If you’d like to learn more about the States choice for KS Reads come and talk to Tom Averill the editor of this year’s choice.
Monday, February 28
Marvin Auditorium 101BC
Averil Discusses the collection of essays on the meaning and appeal of Kansas. The essays are written by Kansans including William Allen White and Milton S. Eishenhower.
“A sampler of the best writing on Kansas. Each of the pieces reflects the writers’ convictions that Kansas represents something powerful, something significant, something noteworthy.”—Kansas! Magazine
For more information about Kansas Reads 2011 visit the state library website.
Read your way to Kansas 150 in 2011!
January 29—April 15, 2011
A statewide reading and discussion project sponsored by the Kansas Center for the Book at the State Library of Kansas.
Recommended by a committee of experienced and qualified librarians and educators, What Kansas Means To Me was chosen by the State Librarian for its broad-based appeal that encourages and sustains spirited discussion during the sesquicentennial of Kansas statehood.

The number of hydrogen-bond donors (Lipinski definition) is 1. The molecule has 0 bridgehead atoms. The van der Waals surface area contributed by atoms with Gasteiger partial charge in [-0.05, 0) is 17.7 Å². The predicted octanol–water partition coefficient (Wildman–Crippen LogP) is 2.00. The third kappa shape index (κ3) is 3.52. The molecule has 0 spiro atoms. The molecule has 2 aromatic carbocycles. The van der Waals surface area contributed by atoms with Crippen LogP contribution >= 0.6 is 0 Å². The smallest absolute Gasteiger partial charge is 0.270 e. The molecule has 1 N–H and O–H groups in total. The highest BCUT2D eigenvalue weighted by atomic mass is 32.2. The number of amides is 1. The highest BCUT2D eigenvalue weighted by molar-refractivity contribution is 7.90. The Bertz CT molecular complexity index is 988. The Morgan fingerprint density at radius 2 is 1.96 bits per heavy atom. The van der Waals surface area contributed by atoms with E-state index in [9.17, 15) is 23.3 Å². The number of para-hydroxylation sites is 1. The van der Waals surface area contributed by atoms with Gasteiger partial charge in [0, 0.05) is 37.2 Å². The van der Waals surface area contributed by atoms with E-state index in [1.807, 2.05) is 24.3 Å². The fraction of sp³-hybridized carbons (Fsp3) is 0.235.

Please use this web page as a resource for personal, library, and classroom information as you read and study the book. You will find a wealth of material including study questions, classroom activities, related graphics and much more!
“To understand why people say ‘Dear old Kansas!’ is to understand that Kansas is no mere geographical expression, but a ‘state of mind,’ a religion, and a philosophy in one.”—Carl Becker, 1910
The Kansas Center for the Book at the State Library of Kansas is proud for the fifth year to present 2011 Kansas Reads…What Kansas Means To Me, seventeen selections by 20th century writers edited by Thomas Fox Averill describing the spiritual consciousness of Kansans.
What Kansas Means To Me began with the suggestion that the state needed a treasury of affectionate, literary, twentieth century articles and poems about the meaning and appeal of Kansas. Thomas Fox Averill accepted this challenge and wrote in the preface: “Many nations, regions, and political entities have distinct cultural identities, and Kansans have been acutely conscious of an identity…since territorial days. This book attempts to present some of the best positive thinking about who we are and why.”